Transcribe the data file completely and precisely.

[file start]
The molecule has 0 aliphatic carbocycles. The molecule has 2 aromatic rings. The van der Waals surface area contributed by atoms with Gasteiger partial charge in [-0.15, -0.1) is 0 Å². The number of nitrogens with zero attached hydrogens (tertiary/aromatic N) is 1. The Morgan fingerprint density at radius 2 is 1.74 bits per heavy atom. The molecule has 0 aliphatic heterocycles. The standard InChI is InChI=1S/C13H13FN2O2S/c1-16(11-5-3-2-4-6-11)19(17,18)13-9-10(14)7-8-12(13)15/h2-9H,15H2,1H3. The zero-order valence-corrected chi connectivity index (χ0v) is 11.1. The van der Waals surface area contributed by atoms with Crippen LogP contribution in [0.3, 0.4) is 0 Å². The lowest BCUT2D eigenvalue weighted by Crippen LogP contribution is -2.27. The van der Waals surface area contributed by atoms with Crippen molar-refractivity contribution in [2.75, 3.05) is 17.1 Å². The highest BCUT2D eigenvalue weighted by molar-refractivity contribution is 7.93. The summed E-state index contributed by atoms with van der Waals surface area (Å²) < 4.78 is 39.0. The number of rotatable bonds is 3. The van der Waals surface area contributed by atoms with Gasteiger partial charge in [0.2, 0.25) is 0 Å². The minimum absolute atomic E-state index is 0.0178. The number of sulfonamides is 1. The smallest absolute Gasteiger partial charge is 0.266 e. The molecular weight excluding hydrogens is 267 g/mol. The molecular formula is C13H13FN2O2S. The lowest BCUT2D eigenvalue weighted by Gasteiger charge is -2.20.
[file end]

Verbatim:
The molecule has 0 aliphatic carbocycles. The molecule has 2 aromatic rings. The van der Waals surface area contributed by atoms with Gasteiger partial charge in [-0.15, -0.1) is 0 Å². The number of nitrogens with zero attached hydrogens (tertiary/aromatic N) is 1. The Morgan fingerprint density at radius 2 is 1.74 bits per heavy atom. The molecule has 0 aliphatic heterocycles. The standard InChI is InChI=1S/C13H13FN2O2S/c1-16(11-5-3-2-4-6-11)19(17,18)13-9-10(14)7-8-12(13)15/h2-9H,15H2,1H3. The zero-order valence-corrected chi connectivity index (χ0v) is 11.1. The van der Waals surface area contributed by atoms with Crippen LogP contribution in [0.3, 0.4) is 0 Å². The lowest BCUT2D eigenvalue weighted by Crippen LogP contribution is -2.27. The van der Waals surface area contributed by atoms with Crippen molar-refractivity contribution in [2.75, 3.05) is 17.1 Å². The highest BCUT2D eigenvalue weighted by molar-refractivity contribution is 7.93. The summed E-state index contributed by atoms with van der Waals surface area (Å²) < 4.78 is 39.0. The number of rotatable bonds is 3. The van der Waals surface area contributed by atoms with Gasteiger partial charge in [0.2, 0.25) is 0 Å². The minimum absolute atomic E-state index is 0.0178. The number of sulfonamides is 1. The smallest absolute Gasteiger partial charge is 0.266 e. The molecular weight excluding hydrogens is 267 g/mol. The molecular formula is C13H13FN2O2S. The lowest BCUT2D eigenvalue weighted by Gasteiger charge is -2.20.